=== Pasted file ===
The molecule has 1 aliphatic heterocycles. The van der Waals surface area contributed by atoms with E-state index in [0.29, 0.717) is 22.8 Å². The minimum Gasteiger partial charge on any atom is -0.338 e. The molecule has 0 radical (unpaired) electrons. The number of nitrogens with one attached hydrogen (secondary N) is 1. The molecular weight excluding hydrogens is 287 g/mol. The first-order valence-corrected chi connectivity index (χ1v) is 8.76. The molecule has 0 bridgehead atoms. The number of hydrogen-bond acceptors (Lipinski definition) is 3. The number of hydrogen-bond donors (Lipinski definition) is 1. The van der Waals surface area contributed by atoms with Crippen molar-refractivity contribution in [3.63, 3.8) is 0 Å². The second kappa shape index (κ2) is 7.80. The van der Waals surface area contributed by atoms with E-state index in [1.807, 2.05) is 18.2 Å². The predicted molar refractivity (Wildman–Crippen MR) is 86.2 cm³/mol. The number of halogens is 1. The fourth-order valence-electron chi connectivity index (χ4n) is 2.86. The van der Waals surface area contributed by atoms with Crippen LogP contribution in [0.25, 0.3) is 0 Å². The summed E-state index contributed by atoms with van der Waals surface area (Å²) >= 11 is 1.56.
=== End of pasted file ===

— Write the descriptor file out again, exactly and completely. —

The molecule has 1 aliphatic heterocycles. The van der Waals surface area contributed by atoms with E-state index in [0.29, 0.717) is 22.8 Å². The minimum Gasteiger partial charge on any atom is -0.338 e. The molecule has 0 radical (unpaired) electrons. The number of nitrogens with one attached hydrogen (secondary N) is 1. The molecular weight excluding hydrogens is 287 g/mol. The first-order valence-corrected chi connectivity index (χ1v) is 8.76. The molecule has 0 bridgehead atoms. The number of hydrogen-bond acceptors (Lipinski definition) is 3. The number of hydrogen-bond donors (Lipinski definition) is 1. The van der Waals surface area contributed by atoms with Crippen molar-refractivity contribution in [3.63, 3.8) is 0 Å². The second kappa shape index (κ2) is 7.80. The van der Waals surface area contributed by atoms with E-state index in [1.807, 2.05) is 18.2 Å². The predicted molar refractivity (Wildman–Crippen MR) is 86.2 cm³/mol. The number of halogens is 1. The fourth-order valence-electron chi connectivity index (χ4n) is 2.86. The van der Waals surface area contributed by atoms with Crippen LogP contribution in [0.25, 0.3) is 0 Å². The summed E-state index contributed by atoms with van der Waals surface area (Å²) >= 11 is 1.56.